February. Whatever.

Why are you dragging this into the discussion? I can't see that it has
anything to do with it. Anyone else seeing this as a bad thing for 
Apache?

I don't see why they shouldn't be allowed to do this, anyone should be
able to do this, even your company. But do you have the expertise?

Looking at the License of Apache it doesn't make it sound like they
wouldn't be able to do so, as long as they state like written in the
license: This product includes software developed by the Apache Group
for use in the Apache HTTP server project (http://www.apache.org/).
Which I am quite sure they will, Covalent will probably use every chance
they get to promote Apache.

The reason why there might not be more information on this deal than
what Covalents website gives[1] might be that the rest is to be worked
out?

When I heard this I was kind of happy for Apache, 'cause it can only be
a good thing if Covalent gets a deal like this. More money, more likely
that Ryan, Randy, Dough, William, etc. will keep up their very good work
on Apache.

my $cent = 2;

[1] http://www.covalent.net/company/press/news-20010828.php

-- 
  Thomas Eibner




Re: [PATCH] Add mod_gz to httpd-2.0

2001-09-05 Thread Ryan Bloom


  From a political standpoint I'm pissed that Covalent
  Technologies can cut a deal with Compaq for the new
  Compaq Apache server (wonder if it will ship with or
  without compression (details are tough to find on this
  whole deal).

 This is news to me, and certainly no permission has been
 given to either Compaq nor Covalent to call anything a
 'Compaq Apache server.'  I am on the ASF board and I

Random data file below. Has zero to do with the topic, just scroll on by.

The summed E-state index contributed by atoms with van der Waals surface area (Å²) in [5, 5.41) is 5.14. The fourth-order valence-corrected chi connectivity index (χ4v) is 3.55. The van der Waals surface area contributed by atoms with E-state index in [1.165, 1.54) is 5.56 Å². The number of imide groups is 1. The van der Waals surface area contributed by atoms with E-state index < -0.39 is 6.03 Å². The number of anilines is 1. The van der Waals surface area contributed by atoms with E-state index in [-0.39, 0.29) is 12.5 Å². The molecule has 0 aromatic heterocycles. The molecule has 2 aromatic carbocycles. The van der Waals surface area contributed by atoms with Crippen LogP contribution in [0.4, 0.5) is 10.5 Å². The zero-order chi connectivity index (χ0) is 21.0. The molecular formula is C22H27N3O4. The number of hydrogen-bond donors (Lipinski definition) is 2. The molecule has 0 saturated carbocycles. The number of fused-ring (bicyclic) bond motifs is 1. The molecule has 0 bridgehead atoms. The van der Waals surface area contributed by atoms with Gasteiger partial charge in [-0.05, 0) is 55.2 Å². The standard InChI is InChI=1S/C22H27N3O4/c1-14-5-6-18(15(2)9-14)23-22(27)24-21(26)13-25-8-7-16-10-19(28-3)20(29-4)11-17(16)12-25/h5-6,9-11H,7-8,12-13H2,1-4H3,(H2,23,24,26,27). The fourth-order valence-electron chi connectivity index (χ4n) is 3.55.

can tell you this has not come before us.

I should point out that AFAIK, Compaq Apache server is not a
product name that I have ever heard before.  A quick look at
Compaq's web site also does not come up with that name anywhere.

If somebody does find that name as a product anyplace, please
let me know ASAP.  However, Covalent knows very well what we
can and can not call products, so I can't imagine that we would
use that name.

Ryan
__
Ryan Bloom  [EMAIL PROTECTED]
Covalent Technologies   [EMAIL PROTECTED]
--



RE: [PATCH] Add mod_gz to httpd-2.0

2001-09-05 Thread Peter J. Cranstone

 If somebody does find that name as a product anyplace, please let me
know ASAP.

It was on a recent CNET release:
http://news.cnet.com/news/0-1003-200-6963955.html

 Compaq Computer has signed a deal with Covalent Technology to jointly
develop and market Covalent's Apache Web server software, the companies
plan to announce Monday. 


-Original Message-
From: Ryan Bloom [mailto:[EMAIL PROTECTED]] 
Sent: Wednesday, September 05, 2001 2:27 PM
To: [EMAIL PROTECTED]; Rodent of Unusual Size
Subject: Re: [PATCH] Add mod_gz to httpd-2.0



  From a political standpoint I'm pissed that Covalent Technologies 
  can cut a deal with Compaq for the new Compaq Apache server (wonder 
  if it will ship with or without compression (details are tough to 
  find on this whole deal).

 This is news to me, and certainly no permission has been given to 
 either Compaq nor Covalent to call anything a 'Compaq Apache server.'

 I am on the ASF board and I can tell you this has not come before us.